For a polished concrete surface that looks good today and maintains it’s sheen and smooth surface over time, it’s necessary to add a layer of grout. We’re walking you through how to grout concrete floors, why it’s important, and what not to do. Want to see the process in action? Check out the video below.
What Does Grouting a Concrete Surface Do?
When you grind a concrete surface, you’re opening the slab and the small cuts and scratches leave pinholes and micro pits in the surface. They may not seem like a big deal at first, but, if left untreated or unfilled, and you polish the floor or apply a floor coating over them, you’re compromising the durability of the slab. Dirt and sediment on shoes will grind into those micro pits and pinholes and continually cut into them, making them larger over time while air trapped in the pits under a coating will expand and press upwards, preventing proper adhesion.
Adding a layer of grout during the process fills in those voids and gaps and seals them. From here you can continue using a finer grit pad to begin the polishing process or add a coating.
How to Apply Grout to a Concrete Surface
After using a coarse to medium-grit diamond on the slab, you’ll want to eliminate all the excess concrete dust or slurry to ensure a smooth, clean surface free from contaminants. Then, you’ll want to apply your 100 percent solids epoxy to the concrete slab in a skim coat, making sure to work it over the pinholes and micro pits in the slab.
Once the skim coat of epoxy has been applied and is still wet, sprinkle a heavy coating of marble flour on the surface. Attach grout pans to your floor grinder or use grout pans manually in a small area as these will combine the epoxy and marble flour while pressing it deeply into the void, filling the holes and eliminating any air pockets. Leave it to cure for six hours before moving on to the next step.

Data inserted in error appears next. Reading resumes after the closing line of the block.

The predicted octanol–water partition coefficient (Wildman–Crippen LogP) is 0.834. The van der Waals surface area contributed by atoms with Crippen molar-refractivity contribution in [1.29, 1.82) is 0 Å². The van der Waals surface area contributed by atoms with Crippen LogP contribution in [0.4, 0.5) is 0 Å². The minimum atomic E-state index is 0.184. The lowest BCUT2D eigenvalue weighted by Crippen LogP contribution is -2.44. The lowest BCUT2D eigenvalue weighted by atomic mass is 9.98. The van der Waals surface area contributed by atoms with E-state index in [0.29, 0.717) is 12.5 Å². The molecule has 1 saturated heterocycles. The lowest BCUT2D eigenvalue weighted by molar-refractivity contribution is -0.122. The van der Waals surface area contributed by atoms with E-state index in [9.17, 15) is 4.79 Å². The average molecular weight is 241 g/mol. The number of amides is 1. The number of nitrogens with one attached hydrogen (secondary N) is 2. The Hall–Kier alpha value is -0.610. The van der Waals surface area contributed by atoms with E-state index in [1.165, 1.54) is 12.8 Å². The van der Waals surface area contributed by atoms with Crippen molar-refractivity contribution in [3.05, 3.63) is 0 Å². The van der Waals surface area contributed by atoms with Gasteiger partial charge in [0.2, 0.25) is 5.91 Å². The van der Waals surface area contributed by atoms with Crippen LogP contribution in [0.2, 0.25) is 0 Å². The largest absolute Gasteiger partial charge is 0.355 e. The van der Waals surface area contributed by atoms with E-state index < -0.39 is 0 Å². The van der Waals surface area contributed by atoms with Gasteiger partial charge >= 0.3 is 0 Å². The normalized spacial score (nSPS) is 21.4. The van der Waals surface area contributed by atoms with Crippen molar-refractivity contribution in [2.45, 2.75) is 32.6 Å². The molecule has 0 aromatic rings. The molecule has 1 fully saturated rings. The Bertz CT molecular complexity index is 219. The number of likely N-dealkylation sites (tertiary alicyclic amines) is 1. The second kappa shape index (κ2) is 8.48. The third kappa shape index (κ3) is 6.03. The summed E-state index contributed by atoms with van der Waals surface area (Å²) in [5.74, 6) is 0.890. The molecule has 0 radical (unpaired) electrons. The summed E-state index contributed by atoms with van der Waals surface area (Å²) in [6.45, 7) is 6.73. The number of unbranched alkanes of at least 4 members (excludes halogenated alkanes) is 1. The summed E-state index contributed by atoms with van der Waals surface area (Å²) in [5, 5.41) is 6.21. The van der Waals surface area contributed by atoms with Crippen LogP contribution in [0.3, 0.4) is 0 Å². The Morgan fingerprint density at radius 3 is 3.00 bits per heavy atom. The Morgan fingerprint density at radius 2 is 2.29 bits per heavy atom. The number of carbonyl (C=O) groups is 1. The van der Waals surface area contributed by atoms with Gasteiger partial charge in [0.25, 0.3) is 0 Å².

Marble Flour or Concrete Dust
We are often asked if you can use the concrete dust from grinding to grout the floors rather than marble flour. The problem with this is that the concrete dust is contaminated with dirt, large chunks of concrete, and other materials, so it won’t form the proper bond into the holes and pits. Marble flour has the benefit of even particle sizes and quality control to ensure there aren’t contaminants that could affect the project negatively.
Contact Us for Concrete Grinding Equipment and Supplies
From grout pans to concrete grinders, we have everything you need to complete your surface preparation project. Reach out to a member of our customer service team today at (815)472-7944 or fill out our contact form!